I'm a chicken sexer's son.
OK, so my Dad isn't a chicken sexer, but it's such a great job title.
I started my career in the Home Office, Immigration Department. My first job included the consideration of applications to enter the UK for various specialist reasons. This included Chicken Sexers and Moroccan Tumblers.
I never questioned the requirement for these specialisms but I do remember handling one application from a Japanese chicken sexer - which I approved.
David Eagleman refers to the occupation of Chicken Sexer in his book, Incognito.
He explains the reason for the speciality. When chicks are born in large commercial operations the males and females need to be separated - as they each receive different feeding patterns and have different destinies. The job of a chicken sexer is to examine each chick and place it in the correct group. So, what's the big deal? The job is NOTORIOUSLY difficult as the chicks look exactly the same. Experts in the field can accurately divide groups of one day old chicks.
The Japanese invented a particular technique called 'vent sexing'. From the 1930s onwards poultry breeders from around the world travelled to the Zen-Nippon Chicken Sexing School.
The most astonishing thing is that expert chicken sexers could not explain how they performed the task. It was based on subtle visual cues - but the professionals could not explain what they were. They simply looked at the chicken's rear and just knew which group to place them in.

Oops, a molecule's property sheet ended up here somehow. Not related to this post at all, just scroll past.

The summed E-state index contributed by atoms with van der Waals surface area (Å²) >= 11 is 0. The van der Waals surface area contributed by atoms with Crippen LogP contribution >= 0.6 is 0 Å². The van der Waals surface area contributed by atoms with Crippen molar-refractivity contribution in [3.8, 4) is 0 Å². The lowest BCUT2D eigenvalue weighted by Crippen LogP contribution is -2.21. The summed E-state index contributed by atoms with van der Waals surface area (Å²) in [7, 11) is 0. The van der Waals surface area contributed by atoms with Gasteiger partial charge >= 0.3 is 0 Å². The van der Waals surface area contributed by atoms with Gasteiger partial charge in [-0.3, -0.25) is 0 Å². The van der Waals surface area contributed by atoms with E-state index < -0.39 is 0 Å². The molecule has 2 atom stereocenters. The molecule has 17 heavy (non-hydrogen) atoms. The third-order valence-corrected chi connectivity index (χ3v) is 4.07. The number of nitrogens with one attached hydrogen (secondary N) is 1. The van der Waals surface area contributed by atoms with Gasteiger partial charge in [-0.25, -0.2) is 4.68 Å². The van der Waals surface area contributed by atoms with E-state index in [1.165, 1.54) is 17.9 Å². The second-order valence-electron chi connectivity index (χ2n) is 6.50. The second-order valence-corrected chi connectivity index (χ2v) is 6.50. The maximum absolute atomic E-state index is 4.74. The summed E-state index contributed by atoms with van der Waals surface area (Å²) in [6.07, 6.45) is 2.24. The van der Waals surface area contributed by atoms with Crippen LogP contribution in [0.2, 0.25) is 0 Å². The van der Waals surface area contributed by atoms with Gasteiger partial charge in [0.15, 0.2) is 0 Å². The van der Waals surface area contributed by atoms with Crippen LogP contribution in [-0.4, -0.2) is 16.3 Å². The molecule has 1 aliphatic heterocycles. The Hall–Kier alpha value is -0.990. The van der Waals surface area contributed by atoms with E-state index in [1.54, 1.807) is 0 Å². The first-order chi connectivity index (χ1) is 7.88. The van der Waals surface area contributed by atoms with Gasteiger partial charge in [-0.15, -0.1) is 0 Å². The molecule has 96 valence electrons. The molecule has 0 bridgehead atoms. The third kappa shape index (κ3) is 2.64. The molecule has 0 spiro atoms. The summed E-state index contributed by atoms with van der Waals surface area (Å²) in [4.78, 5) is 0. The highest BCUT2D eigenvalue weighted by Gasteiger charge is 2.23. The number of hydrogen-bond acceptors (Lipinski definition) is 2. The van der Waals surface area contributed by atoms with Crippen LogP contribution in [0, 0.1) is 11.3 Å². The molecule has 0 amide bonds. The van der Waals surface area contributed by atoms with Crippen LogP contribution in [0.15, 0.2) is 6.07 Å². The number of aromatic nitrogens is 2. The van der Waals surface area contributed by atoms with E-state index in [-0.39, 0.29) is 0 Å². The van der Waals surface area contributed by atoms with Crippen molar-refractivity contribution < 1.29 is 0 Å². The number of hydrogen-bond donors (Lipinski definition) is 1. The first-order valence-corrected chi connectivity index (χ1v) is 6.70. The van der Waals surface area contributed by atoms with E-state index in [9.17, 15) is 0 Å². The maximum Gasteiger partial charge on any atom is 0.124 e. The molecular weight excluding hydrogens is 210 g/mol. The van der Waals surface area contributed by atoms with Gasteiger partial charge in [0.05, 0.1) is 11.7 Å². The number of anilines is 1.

The big dilemma was, how could an expert teach someone something they cannot explain?
The solution was for the Master to stand over the apprentice and watch.
The students would pick up a chick, examine its rear, and place it in the male or female pen. The master would give feedback: a simple YES or NO. After many weeks of this activity, "The student's brain was trained up to masterful - albeit unconscious - levels."
This Unconscious learning is essentially how you have accumulated a great deal of knowledge about the world.
If you can drive a car - it will all be pretty automatic to you. How much effort or conscious brain power does it take to change gear? When you were first learning it took every ounce of concentration but now it's mainly an unconscious activity.
So what about you responses to particular circumstances or events? Are you ever frustrated that you always act in a particular way in certain situations? You can identify that it's not productive but you're unable to stop.
Being conscious that you're in, or about to enter, a pattern is the first step.
There is a simple technique (which required lots of practice) called 'STOP'.
When you realise you are entering an unproductive pattern and having negative thoughts then apply the STOP technique, developed by Tim Gallwey.
S = Step back. Put some distance between yourself and the situation.
T = Think. What is the truth about what is happening? What's causing you to feel negative or stressed? What are your priorities/options?
O = Organise your thinking. What's your plan of action?
P = Proceed. Move forward with increased clarity and understanding.
The technique is also very valuable to use:
- at the beginning of each day - to reflect and plan,
- before you go into a meeting or important conversation,
- or before you pick up the children from school.